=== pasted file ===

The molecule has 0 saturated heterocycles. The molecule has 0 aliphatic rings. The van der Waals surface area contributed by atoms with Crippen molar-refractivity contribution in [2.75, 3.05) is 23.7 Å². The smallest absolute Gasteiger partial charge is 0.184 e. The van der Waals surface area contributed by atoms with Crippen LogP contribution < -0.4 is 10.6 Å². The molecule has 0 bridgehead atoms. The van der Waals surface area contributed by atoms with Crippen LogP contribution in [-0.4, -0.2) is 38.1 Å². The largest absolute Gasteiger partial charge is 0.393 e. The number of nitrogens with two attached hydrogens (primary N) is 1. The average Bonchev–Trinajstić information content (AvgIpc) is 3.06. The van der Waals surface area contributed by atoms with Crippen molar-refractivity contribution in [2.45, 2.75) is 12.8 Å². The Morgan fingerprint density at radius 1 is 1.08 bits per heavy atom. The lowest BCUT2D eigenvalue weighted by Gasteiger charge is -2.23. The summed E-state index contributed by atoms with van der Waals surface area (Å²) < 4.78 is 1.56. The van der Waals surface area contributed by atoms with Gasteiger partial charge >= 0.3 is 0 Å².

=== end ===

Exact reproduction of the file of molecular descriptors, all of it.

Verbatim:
The molecule has 0 saturated heterocycles. The molecule has 0 aliphatic rings. The van der Waals surface area contributed by atoms with Crippen molar-refractivity contribution in [2.75, 3.05) is 23.7 Å². The smallest absolute Gasteiger partial charge is 0.184 e. The van der Waals surface area contributed by atoms with Crippen LogP contribution < -0.4 is 10.6 Å². The molecule has 0 bridgehead atoms. The van der Waals surface area contributed by atoms with Crippen LogP contribution in [-0.4, -0.2) is 38.1 Å². The largest absolute Gasteiger partial charge is 0.393 e. The number of nitrogens with two attached hydrogens (primary N) is 1. The average Bonchev–Trinajstić information content (AvgIpc) is 3.06. The van der Waals surface area contributed by atoms with Crippen molar-refractivity contribution in [2.45, 2.75) is 12.8 Å². The Morgan fingerprint density at radius 1 is 1.08 bits per heavy atom. The lowest BCUT2D eigenvalue weighted by Gasteiger charge is -2.23. The summed E-state index contributed by atoms with van der Waals surface area (Å²) < 4.78 is 1.56. The van der Waals surface area contributed by atoms with Gasteiger partial charge >= 0.3 is 0 Å².